Kinect Will Save The Indigenous Rock Art Of A Paraguayan Tribe

A documentary team is using the 3-D imager to quickly digitize generations-old rock carvings before they are lost.

Frank Weaver is a documentary filmmaker and native Paraguayan (now working from Florida) who has lived among and documented the culture of Paraguay’s Panambi’y Indians for several years now, logging the traditions and lore of a very old culture threatened by encroaching progress, particularly deforestation and slash-and-burn farming. But when it came time to record and preserve the centuries-old traditions of the local Pai Tavytera Indians of the Amambay hills, Weaver turned to a decidedly modern tool: the much-hacked Microsoft Kinect.

The indigenous people of the Amambay hills treat the surrounding jungle as sacred, and for generations they have decorated their surroundings with rock carvings that are now increasingly disappearing, victim to both natural erosion and the local logging trade. These rock carvings are in danger of disappearing along with the rest of the jungle, so Weaver (inspired by a story written by PopSci’s own Dave Mosher for another publication) turned to the Kinect–whose technology has been leveraged to create everything from invisibility to finger-tracking touchless control interfaces–to create 3-D renders of the endangered art and catalog them digitally.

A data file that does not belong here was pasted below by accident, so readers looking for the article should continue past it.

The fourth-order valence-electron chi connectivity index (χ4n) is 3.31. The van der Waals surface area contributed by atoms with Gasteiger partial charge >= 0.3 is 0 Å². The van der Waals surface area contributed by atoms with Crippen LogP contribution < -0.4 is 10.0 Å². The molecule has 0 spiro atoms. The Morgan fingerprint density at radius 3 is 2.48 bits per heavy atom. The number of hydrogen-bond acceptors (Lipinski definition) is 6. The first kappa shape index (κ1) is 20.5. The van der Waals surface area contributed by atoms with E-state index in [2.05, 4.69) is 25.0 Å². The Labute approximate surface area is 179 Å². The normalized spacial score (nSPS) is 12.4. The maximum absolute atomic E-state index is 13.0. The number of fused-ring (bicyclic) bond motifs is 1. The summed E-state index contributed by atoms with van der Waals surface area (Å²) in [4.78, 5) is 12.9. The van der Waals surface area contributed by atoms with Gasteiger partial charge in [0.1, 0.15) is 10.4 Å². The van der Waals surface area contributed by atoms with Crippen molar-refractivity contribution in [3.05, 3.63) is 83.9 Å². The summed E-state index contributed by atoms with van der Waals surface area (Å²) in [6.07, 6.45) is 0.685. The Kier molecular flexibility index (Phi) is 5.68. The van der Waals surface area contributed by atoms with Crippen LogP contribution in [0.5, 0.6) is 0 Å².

It’s not quite the same as preserving them in their original form, but it is an inexpensive and readily available way for Weaver and the people of the Amambay hills to ensure this part of their material culture is documented before it is lost, should it come to that. In the meantime, Weaver is launching a Kickstarter campaign to raise funds for his next documentary, a cultural exploration of the Panambi’y mythology and customs that he hopes will raise awareness of their plight. In the meantime, he and his crew will continue digitizing rock art relics in hopes of preserving them for future generations.